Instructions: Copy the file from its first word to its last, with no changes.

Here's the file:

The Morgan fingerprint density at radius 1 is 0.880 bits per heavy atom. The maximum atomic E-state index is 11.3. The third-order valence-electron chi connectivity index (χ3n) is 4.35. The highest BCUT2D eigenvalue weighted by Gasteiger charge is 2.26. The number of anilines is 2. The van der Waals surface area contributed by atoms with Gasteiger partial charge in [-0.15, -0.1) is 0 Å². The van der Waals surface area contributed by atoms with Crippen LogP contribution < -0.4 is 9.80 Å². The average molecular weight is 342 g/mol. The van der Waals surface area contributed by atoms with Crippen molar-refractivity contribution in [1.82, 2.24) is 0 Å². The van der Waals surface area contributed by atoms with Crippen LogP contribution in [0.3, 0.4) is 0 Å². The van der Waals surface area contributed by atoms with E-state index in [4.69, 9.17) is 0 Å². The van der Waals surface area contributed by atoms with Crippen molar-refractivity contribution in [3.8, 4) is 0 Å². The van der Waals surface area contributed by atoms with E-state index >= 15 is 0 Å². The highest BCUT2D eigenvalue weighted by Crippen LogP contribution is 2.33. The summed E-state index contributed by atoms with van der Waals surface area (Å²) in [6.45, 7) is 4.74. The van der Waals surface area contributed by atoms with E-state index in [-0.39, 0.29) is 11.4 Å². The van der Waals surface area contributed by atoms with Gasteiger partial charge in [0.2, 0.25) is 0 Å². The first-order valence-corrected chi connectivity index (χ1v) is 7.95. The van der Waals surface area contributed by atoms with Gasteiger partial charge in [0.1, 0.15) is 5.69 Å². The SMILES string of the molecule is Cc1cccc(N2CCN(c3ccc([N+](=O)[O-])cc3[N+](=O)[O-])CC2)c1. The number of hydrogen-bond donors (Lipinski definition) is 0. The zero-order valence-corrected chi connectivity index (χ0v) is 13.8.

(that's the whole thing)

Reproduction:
The Morgan fingerprint density at radius 1 is 0.880 bits per heavy atom. The maximum atomic E-state index is 11.3. The third-order valence-electron chi connectivity index (χ3n) is 4.35. The highest BCUT2D eigenvalue weighted by Gasteiger charge is 2.26. The number of anilines is 2. The van der Waals surface area contributed by atoms with Gasteiger partial charge in [-0.15, -0.1) is 0 Å². The van der Waals surface area contributed by atoms with Crippen LogP contribution < -0.4 is 9.80 Å². The average molecular weight is 342 g/mol. The van der Waals surface area contributed by atoms with Crippen molar-refractivity contribution in [1.82, 2.24) is 0 Å². The van der Waals surface area contributed by atoms with Crippen LogP contribution in [0.3, 0.4) is 0 Å². The van der Waals surface area contributed by atoms with E-state index in [4.69, 9.17) is 0 Å². The van der Waals surface area contributed by atoms with Crippen molar-refractivity contribution in [3.8, 4) is 0 Å². The van der Waals surface area contributed by atoms with E-state index >= 15 is 0 Å². The highest BCUT2D eigenvalue weighted by Crippen LogP contribution is 2.33. The summed E-state index contributed by atoms with van der Waals surface area (Å²) in [6.45, 7) is 4.74. The van der Waals surface area contributed by atoms with E-state index in [-0.39, 0.29) is 11.4 Å². The van der Waals surface area contributed by atoms with Gasteiger partial charge in [0.2, 0.25) is 0 Å². The first-order valence-corrected chi connectivity index (χ1v) is 7.95. The van der Waals surface area contributed by atoms with Gasteiger partial charge in [0.1, 0.15) is 5.69 Å². The SMILES string of the molecule is Cc1cccc(N2CCN(c3ccc([N+](=O)[O-])cc3[N+](=O)[O-])CC2)c1. The number of hydrogen-bond donors (Lipinski definition) is 0. The zero-order valence-corrected chi connectivity index (χ0v) is 13.8.